Magazine article Clinical Psychiatry News

Walking Linked to Slower Cognitive Declines: In Patients with AD or MCI, Walking 5 Miles per Week Preserved Brain Volume and Cut Memory Loss

Magazine article Clinical Psychiatry News

Walking Linked to Slower Cognitive Declines: In Patients with AD or MCI, Walking 5 Miles per Week Preserved Brain Volume and Cut Memory Loss

Article excerpt

CHICAGO - Walking is associated with slower cognitive decline and greater preservation of brain volume in older adults with mild cognitive impairment or Alzheimer's disease as well as in cognitively healthy older adults, a longitudinal study has shown.

Patients with mild cognitive impairment (MCI) or Alzheimer's disease (AD) who walked just 5 miles/wk - less than 0.75 mile/day - had significantly less neurodegeneration on three-dimensional volumetric MRI and a more than 50% reduction in cognitive decline and memory loss over 10 years than did sedentary cognitively impaired individuals, reported Cyrus A. Raji, Ph.D., of the University of Pittsburgh.

"Physical activity may be a way to reduce risk [for AD] by strengthening brain structure," Dr. Raji said in a press briefing at the meeting.

He and his colleagues analyzed the responses of 1,479 participants to questionnaires in the 20-year, ongoing Cardiovascular Health Study-Cognition Study (CHS-CS). In 1989-1990, these subjects completed standardized, self-reported questionnaires of physical activity. Of these subjects, 927 underwent brain MRI in 1992-1994. In 1998-1999, 426 subjects underwent high-resolution, three-dimensional volumetric brain MRI.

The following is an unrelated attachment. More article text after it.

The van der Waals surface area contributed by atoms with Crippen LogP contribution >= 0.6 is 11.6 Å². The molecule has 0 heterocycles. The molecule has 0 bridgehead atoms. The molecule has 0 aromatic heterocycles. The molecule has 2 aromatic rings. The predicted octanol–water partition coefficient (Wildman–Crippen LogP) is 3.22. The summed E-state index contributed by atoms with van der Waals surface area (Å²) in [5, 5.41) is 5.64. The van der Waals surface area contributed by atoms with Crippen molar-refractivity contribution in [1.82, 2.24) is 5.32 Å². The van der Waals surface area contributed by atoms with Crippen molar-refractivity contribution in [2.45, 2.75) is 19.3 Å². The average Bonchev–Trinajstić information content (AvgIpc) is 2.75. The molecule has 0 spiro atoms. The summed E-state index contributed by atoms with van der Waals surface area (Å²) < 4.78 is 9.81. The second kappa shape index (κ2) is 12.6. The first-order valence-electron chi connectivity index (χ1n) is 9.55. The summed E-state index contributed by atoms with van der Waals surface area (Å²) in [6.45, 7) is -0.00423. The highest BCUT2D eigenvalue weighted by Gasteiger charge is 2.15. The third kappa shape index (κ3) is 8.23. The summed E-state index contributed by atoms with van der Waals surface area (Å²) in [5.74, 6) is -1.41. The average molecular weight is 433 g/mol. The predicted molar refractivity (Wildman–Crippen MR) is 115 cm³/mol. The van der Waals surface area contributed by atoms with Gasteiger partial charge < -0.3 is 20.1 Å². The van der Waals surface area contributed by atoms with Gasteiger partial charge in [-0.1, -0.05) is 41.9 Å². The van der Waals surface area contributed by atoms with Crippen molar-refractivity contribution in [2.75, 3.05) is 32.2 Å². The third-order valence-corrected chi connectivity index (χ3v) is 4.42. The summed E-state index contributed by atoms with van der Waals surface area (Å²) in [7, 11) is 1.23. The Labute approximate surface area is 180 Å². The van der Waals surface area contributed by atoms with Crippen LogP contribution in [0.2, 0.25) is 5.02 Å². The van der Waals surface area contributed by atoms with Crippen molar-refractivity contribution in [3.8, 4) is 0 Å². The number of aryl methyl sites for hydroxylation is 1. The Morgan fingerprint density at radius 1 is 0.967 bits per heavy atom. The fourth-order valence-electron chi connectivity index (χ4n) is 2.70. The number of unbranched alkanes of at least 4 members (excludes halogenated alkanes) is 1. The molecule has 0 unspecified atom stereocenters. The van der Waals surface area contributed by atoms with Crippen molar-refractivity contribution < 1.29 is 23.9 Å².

The three-dimensional imaging technique's availability made it possible for Dr. Raji and his colleagues to look at "the brain itself and whether or not conserved brain conferred the reduced risk," he said. "The way physical activity reduces risk for Alzheimer's disease, we believe, is that it preserves circulation to the brain. It preserves blood flow, and in so doing, it is preserving the health of neurons."

Researchers divided the 426 subjects into those who were cognitively healthy at the time of volumetric MRI (n = 299; mean age, 78 years) and those who were cognitively impaired (n = 127; mean age, 81 years) with either MCI (n = 83) or AD (n = 44).

Among patients with AD or MCI, walking 5 miles per week preserved brain volume and reduced memory loss over time as patients were developing the disease. The reduction in memory loss that was associated with walking remained stable even after researchers controlled for such factors as age, sex, race, education, subclinical stroke, head size, body fat composition, type II diabetes, cardiovascular disease, and hypertension.

Normally aging patients who did not have MCI or AD at the time of volumetric MRI and who walked regularly also showed a significant reduction in brain atrophy over 10 years, compared with their more sedentary counterparts, as well as a 50% reduction in the risk of developing AD over a total of 13 years. …

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